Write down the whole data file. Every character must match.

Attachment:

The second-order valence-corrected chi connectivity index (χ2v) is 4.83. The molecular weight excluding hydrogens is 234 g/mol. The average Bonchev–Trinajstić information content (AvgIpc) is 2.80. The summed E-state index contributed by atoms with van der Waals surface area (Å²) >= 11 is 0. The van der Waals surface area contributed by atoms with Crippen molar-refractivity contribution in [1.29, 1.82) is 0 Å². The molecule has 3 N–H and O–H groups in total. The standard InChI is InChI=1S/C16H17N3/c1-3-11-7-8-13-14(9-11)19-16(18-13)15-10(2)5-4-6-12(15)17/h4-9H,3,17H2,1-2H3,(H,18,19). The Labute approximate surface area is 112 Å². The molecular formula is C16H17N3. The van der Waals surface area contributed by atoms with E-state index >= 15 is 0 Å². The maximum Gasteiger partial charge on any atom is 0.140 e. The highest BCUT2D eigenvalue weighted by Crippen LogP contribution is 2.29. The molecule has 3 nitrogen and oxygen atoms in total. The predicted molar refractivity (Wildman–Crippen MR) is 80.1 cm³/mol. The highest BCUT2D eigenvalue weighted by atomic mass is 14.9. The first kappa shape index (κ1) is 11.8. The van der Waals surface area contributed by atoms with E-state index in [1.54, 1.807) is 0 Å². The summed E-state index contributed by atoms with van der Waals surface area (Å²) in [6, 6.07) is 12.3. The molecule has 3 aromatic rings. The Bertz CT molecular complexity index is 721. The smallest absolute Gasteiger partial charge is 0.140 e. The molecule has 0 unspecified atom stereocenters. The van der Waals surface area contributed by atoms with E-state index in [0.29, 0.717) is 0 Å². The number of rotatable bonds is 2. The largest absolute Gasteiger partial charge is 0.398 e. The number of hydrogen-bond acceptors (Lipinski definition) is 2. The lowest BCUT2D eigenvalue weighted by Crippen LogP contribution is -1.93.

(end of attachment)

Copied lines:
The second-order valence-corrected chi connectivity index (χ2v) is 4.83. The molecular weight excluding hydrogens is 234 g/mol. The average Bonchev–Trinajstić information content (AvgIpc) is 2.80. The summed E-state index contributed by atoms with van der Waals surface area (Å²) >= 11 is 0. The van der Waals surface area contributed by atoms with Crippen molar-refractivity contribution in [1.29, 1.82) is 0 Å². The molecule has 3 N–H and O–H groups in total. The standard InChI is InChI=1S/C16H17N3/c1-3-11-7-8-13-14(9-11)19-16(18-13)15-10(2)5-4-6-12(15)17/h4-9H,3,17H2,1-2H3,(H,18,19). The Labute approximate surface area is 112 Å². The molecular formula is C16H17N3. The van der Waals surface area contributed by atoms with E-state index >= 15 is 0 Å². The maximum Gasteiger partial charge on any atom is 0.140 e. The highest BCUT2D eigenvalue weighted by Crippen LogP contribution is 2.29. The molecule has 3 nitrogen and oxygen atoms in total. The predicted molar refractivity (Wildman–Crippen MR) is 80.1 cm³/mol. The highest BCUT2D eigenvalue weighted by atomic mass is 14.9. The first kappa shape index (κ1) is 11.8. The van der Waals surface area contributed by atoms with E-state index in [1.54, 1.807) is 0 Å². The summed E-state index contributed by atoms with van der Waals surface area (Å²) in [6, 6.07) is 12.3. The molecule has 3 aromatic rings. The Bertz CT molecular complexity index is 721. The smallest absolute Gasteiger partial charge is 0.140 e. The molecule has 0 unspecified atom stereocenters. The van der Waals surface area contributed by atoms with E-state index in [0.29, 0.717) is 0 Å². The number of rotatable bonds is 2. The largest absolute Gasteiger partial charge is 0.398 e. The number of hydrogen-bond acceptors (Lipinski definition) is 2. The lowest BCUT2D eigenvalue weighted by Crippen LogP contribution is -1.93.